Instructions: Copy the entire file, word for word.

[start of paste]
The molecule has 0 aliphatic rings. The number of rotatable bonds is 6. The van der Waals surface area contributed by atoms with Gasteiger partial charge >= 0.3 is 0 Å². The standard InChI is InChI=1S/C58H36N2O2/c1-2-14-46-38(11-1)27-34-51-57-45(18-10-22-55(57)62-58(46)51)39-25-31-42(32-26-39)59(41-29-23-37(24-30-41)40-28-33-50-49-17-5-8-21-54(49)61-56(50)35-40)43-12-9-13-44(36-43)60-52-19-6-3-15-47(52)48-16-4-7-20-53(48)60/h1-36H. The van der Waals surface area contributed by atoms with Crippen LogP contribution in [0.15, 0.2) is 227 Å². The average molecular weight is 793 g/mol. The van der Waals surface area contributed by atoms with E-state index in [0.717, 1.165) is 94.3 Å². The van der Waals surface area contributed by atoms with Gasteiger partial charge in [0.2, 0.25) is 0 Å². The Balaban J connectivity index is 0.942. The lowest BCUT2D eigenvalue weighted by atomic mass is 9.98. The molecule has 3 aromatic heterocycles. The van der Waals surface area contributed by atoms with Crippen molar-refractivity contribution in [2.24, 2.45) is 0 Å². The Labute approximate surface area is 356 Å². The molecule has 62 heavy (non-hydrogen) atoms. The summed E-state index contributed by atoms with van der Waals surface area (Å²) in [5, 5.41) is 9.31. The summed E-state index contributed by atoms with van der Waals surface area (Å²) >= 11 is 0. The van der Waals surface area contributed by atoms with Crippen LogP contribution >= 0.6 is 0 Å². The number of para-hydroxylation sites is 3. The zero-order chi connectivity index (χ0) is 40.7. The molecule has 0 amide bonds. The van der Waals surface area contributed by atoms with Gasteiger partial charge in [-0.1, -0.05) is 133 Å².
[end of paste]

The molecule has 0 aliphatic rings. The number of rotatable bonds is 6. The van der Waals surface area contributed by atoms with Gasteiger partial charge >= 0.3 is 0 Å². The standard InChI is InChI=1S/C58H36N2O2/c1-2-14-46-38(11-1)27-34-51-57-45(18-10-22-55(57)62-58(46)51)39-25-31-42(32-26-39)59(41-29-23-37(24-30-41)40-28-33-50-49-17-5-8-21-54(49)61-56(50)35-40)43-12-9-13-44(36-43)60-52-19-6-3-15-47(52)48-16-4-7-20-53(48)60/h1-36H. The van der Waals surface area contributed by atoms with Crippen LogP contribution in [0.15, 0.2) is 227 Å². The average molecular weight is 793 g/mol. The van der Waals surface area contributed by atoms with E-state index in [0.717, 1.165) is 94.3 Å². The van der Waals surface area contributed by atoms with Gasteiger partial charge in [0.2, 0.25) is 0 Å². The Balaban J connectivity index is 0.942. The lowest BCUT2D eigenvalue weighted by atomic mass is 9.98. The molecule has 3 aromatic heterocycles. The van der Waals surface area contributed by atoms with Crippen molar-refractivity contribution in [2.24, 2.45) is 0 Å². The Labute approximate surface area is 356 Å². The molecule has 62 heavy (non-hydrogen) atoms. The summed E-state index contributed by atoms with van der Waals surface area (Å²) in [5, 5.41) is 9.31. The summed E-state index contributed by atoms with van der Waals surface area (Å²) >= 11 is 0. The van der Waals surface area contributed by atoms with Crippen LogP contribution >= 0.6 is 0 Å². The number of para-hydroxylation sites is 3. The zero-order chi connectivity index (χ0) is 40.7. The molecule has 0 amide bonds. The van der Waals surface area contributed by atoms with Gasteiger partial charge in [-0.1, -0.05) is 133 Å².